Top Kazakh Diplomat Outlines 2023 Trends in Country’s Foreign Policy 

ASTANA –  Kazakh Deputy Foreign Minister Roman Vassilenko spoke about the meaning of 2023 for Kazakhstan’s foreign policy, how middle power countries can contribute to the restoration of dialogue at the global level, and cooperation prospects with the European Union (EU) in his interview with Jibek Joly TV channel, released on Dec. 8.

Photo credit: Screenshot from the interview.

In the interview, Vassilenko highlighted that over the past year, Kazakhstan’s foreign policy had gone into overdrive, and the relations with many partners worldwide had been strengthened.

“The reason for this very active foreign policy lies in the fact that after 30 years of independent development, Kazakhstan, as many countries of the world, finds itself in a very peculiar situation where we need to continue to pursue the multi vector foreign policy in a very different set of geopolitical environments,” Vassilenko said.

The international system is facing major challenges, and it is up to countries as Kazakhstan – middle power countries – that have positive, constructive, balanced relations with all neighbors near and far – to restore global dialogue, Vassilenko emphasized.  

Photo credit: Screenshot from the interview.

According to Vassilenko, President Kassym-Jomart Tokayev welcomed 15 international leaders this year and paid visits to eight countries, including Germany, the United States, and Vietnam.

“The bottom line is that the foreign policy of Kazakhstan, which, by the way, also includes responsibility for attracting investment, has been very active this year.  Kazakhstan has been able to ensure a proper beneficial external environment for its development in a very challenging international environment. Kazakhstan’s economy is now set to grow almost 5% this year. Last year, Kazakhstan attracted $28 billion in foreign direct investment and this year remained on par with last year’s figures – all these facts speak volumes about the efficiency of this peaceful, constructive, balanced multi vector foreign policy that the President has pursued and that we have been implementing as a foreign ministry,” Vassilenko outlined.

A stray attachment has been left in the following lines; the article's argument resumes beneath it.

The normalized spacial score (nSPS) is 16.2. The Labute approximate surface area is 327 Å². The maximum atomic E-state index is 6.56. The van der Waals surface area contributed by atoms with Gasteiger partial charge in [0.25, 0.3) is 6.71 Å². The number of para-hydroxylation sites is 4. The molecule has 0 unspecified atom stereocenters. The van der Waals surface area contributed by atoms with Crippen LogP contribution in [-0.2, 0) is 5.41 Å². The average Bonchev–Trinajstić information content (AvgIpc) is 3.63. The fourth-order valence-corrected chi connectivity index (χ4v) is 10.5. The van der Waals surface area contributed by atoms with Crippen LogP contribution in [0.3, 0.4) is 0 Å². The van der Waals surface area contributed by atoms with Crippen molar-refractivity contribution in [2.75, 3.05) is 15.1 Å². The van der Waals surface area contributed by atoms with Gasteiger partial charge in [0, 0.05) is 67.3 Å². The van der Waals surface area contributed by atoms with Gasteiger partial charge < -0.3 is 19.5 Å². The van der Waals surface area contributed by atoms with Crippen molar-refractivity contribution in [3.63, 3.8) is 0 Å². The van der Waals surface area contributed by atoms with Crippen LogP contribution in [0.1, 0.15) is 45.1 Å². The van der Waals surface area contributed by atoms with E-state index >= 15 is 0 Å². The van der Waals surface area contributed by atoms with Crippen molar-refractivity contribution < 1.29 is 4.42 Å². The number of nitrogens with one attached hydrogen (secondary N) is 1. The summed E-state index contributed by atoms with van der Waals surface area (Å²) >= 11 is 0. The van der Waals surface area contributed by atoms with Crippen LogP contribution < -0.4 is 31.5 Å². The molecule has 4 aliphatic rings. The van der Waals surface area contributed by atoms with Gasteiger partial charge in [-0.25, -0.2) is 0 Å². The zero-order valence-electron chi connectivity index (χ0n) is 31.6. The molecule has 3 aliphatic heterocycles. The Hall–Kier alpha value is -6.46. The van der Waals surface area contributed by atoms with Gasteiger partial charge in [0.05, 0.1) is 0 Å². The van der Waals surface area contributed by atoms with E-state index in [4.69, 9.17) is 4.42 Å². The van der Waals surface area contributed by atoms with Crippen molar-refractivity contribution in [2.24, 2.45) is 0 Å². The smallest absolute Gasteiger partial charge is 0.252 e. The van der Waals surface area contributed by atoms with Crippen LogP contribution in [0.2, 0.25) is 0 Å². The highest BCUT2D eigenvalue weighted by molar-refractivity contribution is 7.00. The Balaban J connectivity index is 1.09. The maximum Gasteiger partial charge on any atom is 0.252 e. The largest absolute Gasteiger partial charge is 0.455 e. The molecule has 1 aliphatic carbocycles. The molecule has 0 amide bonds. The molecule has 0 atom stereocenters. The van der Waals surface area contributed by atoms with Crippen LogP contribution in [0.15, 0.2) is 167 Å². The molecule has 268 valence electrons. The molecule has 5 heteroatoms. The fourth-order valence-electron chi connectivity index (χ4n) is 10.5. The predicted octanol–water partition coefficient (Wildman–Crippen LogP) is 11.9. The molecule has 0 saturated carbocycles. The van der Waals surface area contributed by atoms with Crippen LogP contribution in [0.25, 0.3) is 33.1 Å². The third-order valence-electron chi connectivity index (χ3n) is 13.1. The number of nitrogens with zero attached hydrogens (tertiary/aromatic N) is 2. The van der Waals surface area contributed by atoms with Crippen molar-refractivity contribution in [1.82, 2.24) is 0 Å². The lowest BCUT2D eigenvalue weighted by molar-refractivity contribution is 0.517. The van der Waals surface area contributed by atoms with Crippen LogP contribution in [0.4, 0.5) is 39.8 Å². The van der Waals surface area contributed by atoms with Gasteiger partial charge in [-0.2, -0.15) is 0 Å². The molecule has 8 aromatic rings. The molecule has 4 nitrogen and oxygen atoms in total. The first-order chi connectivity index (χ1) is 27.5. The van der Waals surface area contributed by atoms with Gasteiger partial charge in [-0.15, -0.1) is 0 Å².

Addressing the cooperation with the EU countries, Vassilenko said that Kazakhstan’s position on the need for respect for the United Nations Charter, its fundamental principles of territorial integrity and respect for sovereignty, and Kazakhstan’s call for the peaceful resolution of conflicts conditioned the substantial interest on behalf of the EU to have even more robust and closer ties with Kazakhstan.

“We have been traditional partners in the oil and gas industry. We supply 9% of Europe’s needs. (…) Kazakhstan has also been in recent years a key supplier of uranium to the European Union, specifically to France, for example,” Vassilenko said, outlining that in recent years, greater focus has been paid to new areas of cooperation, as the EU is engaged in the so-called double transition: green transition and digital transition.

According to him, three specific areas are at the forefront of the discussions and cooperation with the European leaders. These are cooperation prospects in rare earth metals, green energy, particularly green hydrogen, and transport and logistics.

“Kazakhstan is a country that is strategically located in the heart of Eurasia, and the President has rightly on many occasions identified this as a unique advantage for Kazakhstan to become a hub in the heart of Eurasia by facilitating the East-West and North-South trade,” Vassilenko said, adding that the Middle Corridor has been the focus of the country’s discussion and country’s efforts. 

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